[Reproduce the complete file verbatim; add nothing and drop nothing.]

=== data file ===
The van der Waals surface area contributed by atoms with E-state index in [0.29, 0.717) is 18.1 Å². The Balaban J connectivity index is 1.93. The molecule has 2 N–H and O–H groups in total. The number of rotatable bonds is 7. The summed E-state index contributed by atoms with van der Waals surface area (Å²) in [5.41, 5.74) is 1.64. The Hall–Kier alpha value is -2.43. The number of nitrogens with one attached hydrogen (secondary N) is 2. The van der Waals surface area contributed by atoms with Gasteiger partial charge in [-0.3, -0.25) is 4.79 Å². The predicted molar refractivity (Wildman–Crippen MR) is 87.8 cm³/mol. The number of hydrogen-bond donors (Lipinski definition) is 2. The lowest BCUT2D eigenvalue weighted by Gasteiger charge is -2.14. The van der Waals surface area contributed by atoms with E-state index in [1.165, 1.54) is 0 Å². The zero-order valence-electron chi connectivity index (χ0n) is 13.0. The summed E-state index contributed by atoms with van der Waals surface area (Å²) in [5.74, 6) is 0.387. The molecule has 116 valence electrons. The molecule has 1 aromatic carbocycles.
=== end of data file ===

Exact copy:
The van der Waals surface area contributed by atoms with E-state index in [0.29, 0.717) is 18.1 Å². The Balaban J connectivity index is 1.93. The molecule has 2 N–H and O–H groups in total. The number of rotatable bonds is 7. The summed E-state index contributed by atoms with van der Waals surface area (Å²) in [5.41, 5.74) is 1.64. The Hall–Kier alpha value is -2.43. The number of nitrogens with one attached hydrogen (secondary N) is 2. The van der Waals surface area contributed by atoms with Gasteiger partial charge in [-0.3, -0.25) is 4.79 Å². The predicted molar refractivity (Wildman–Crippen MR) is 87.8 cm³/mol. The number of hydrogen-bond donors (Lipinski definition) is 2. The lowest BCUT2D eigenvalue weighted by Gasteiger charge is -2.14. The van der Waals surface area contributed by atoms with E-state index in [1.165, 1.54) is 0 Å². The zero-order valence-electron chi connectivity index (χ0n) is 13.0. The summed E-state index contributed by atoms with van der Waals surface area (Å²) in [5.74, 6) is 0.387. The molecule has 116 valence electrons. The molecule has 1 aromatic carbocycles.